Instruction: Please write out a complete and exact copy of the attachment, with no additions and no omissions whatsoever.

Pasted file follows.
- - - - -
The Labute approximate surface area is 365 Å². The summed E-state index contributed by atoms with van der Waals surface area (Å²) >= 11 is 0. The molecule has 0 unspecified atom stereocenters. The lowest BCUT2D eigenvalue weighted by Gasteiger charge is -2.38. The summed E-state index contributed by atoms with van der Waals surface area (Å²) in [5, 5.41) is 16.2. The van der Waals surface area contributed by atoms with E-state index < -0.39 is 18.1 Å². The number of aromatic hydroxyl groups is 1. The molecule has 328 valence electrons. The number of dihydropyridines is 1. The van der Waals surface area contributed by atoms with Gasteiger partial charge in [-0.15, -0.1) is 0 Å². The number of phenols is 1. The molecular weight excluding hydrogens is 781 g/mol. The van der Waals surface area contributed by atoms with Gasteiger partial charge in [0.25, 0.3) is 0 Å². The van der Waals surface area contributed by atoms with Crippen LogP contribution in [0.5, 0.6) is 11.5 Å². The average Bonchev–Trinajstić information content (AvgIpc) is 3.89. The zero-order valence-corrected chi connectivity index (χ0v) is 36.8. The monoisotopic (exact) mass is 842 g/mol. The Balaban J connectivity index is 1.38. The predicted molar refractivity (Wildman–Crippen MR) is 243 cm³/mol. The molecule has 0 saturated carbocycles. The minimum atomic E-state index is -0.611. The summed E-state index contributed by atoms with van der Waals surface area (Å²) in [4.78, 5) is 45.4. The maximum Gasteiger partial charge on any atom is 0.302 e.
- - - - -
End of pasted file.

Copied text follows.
The Labute approximate surface area is 365 Å². The summed E-state index contributed by atoms with van der Waals surface area (Å²) >= 11 is 0. The molecule has 0 unspecified atom stereocenters. The lowest BCUT2D eigenvalue weighted by Gasteiger charge is -2.38. The summed E-state index contributed by atoms with van der Waals surface area (Å²) in [5, 5.41) is 16.2. The van der Waals surface area contributed by atoms with E-state index < -0.39 is 18.1 Å². The number of aromatic hydroxyl groups is 1. The molecule has 328 valence electrons. The number of dihydropyridines is 1. The van der Waals surface area contributed by atoms with Gasteiger partial charge in [-0.15, -0.1) is 0 Å². The number of phenols is 1. The molecular weight excluding hydrogens is 781 g/mol. The van der Waals surface area contributed by atoms with Gasteiger partial charge in [0.25, 0.3) is 0 Å². The van der Waals surface area contributed by atoms with Crippen LogP contribution in [0.5, 0.6) is 11.5 Å². The average Bonchev–Trinajstić information content (AvgIpc) is 3.89. The zero-order valence-corrected chi connectivity index (χ0v) is 36.8. The monoisotopic (exact) mass is 842 g/mol. The Balaban J connectivity index is 1.38. The predicted molar refractivity (Wildman–Crippen MR) is 243 cm³/mol. The molecule has 0 saturated carbocycles. The minimum atomic E-state index is -0.611. The summed E-state index contributed by atoms with van der Waals surface area (Å²) in [4.78, 5) is 45.4. The maximum Gasteiger partial charge on any atom is 0.302 e.